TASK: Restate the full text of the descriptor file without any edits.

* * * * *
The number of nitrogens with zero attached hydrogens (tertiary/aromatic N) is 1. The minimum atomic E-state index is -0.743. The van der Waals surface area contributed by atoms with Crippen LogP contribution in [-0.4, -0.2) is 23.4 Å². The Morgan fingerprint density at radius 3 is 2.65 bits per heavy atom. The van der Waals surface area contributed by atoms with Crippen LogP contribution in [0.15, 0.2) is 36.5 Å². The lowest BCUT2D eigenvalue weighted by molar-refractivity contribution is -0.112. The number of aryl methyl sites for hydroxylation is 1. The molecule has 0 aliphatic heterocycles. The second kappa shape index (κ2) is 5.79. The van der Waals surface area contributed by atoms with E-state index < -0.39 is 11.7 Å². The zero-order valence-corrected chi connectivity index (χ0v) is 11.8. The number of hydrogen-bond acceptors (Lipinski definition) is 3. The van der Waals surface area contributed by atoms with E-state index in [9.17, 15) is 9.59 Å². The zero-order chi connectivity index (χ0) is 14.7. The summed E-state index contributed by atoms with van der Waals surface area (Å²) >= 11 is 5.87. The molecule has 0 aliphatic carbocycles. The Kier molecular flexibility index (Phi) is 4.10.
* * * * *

The number of nitrogens with zero attached hydrogens (tertiary/aromatic N) is 1. The minimum atomic E-state index is -0.743. The van der Waals surface area contributed by atoms with Crippen LogP contribution in [-0.4, -0.2) is 23.4 Å². The Morgan fingerprint density at radius 3 is 2.65 bits per heavy atom. The van der Waals surface area contributed by atoms with Crippen LogP contribution in [0.15, 0.2) is 36.5 Å². The lowest BCUT2D eigenvalue weighted by molar-refractivity contribution is -0.112. The number of aryl methyl sites for hydroxylation is 1. The molecule has 0 aliphatic heterocycles. The second kappa shape index (κ2) is 5.79. The van der Waals surface area contributed by atoms with E-state index < -0.39 is 11.7 Å². The zero-order valence-corrected chi connectivity index (χ0v) is 11.8. The number of hydrogen-bond acceptors (Lipinski definition) is 3. The van der Waals surface area contributed by atoms with E-state index in [9.17, 15) is 9.59 Å². The zero-order chi connectivity index (χ0) is 14.7. The summed E-state index contributed by atoms with van der Waals surface area (Å²) >= 11 is 5.87. The molecule has 0 aliphatic carbocycles. The Kier molecular flexibility index (Phi) is 4.10.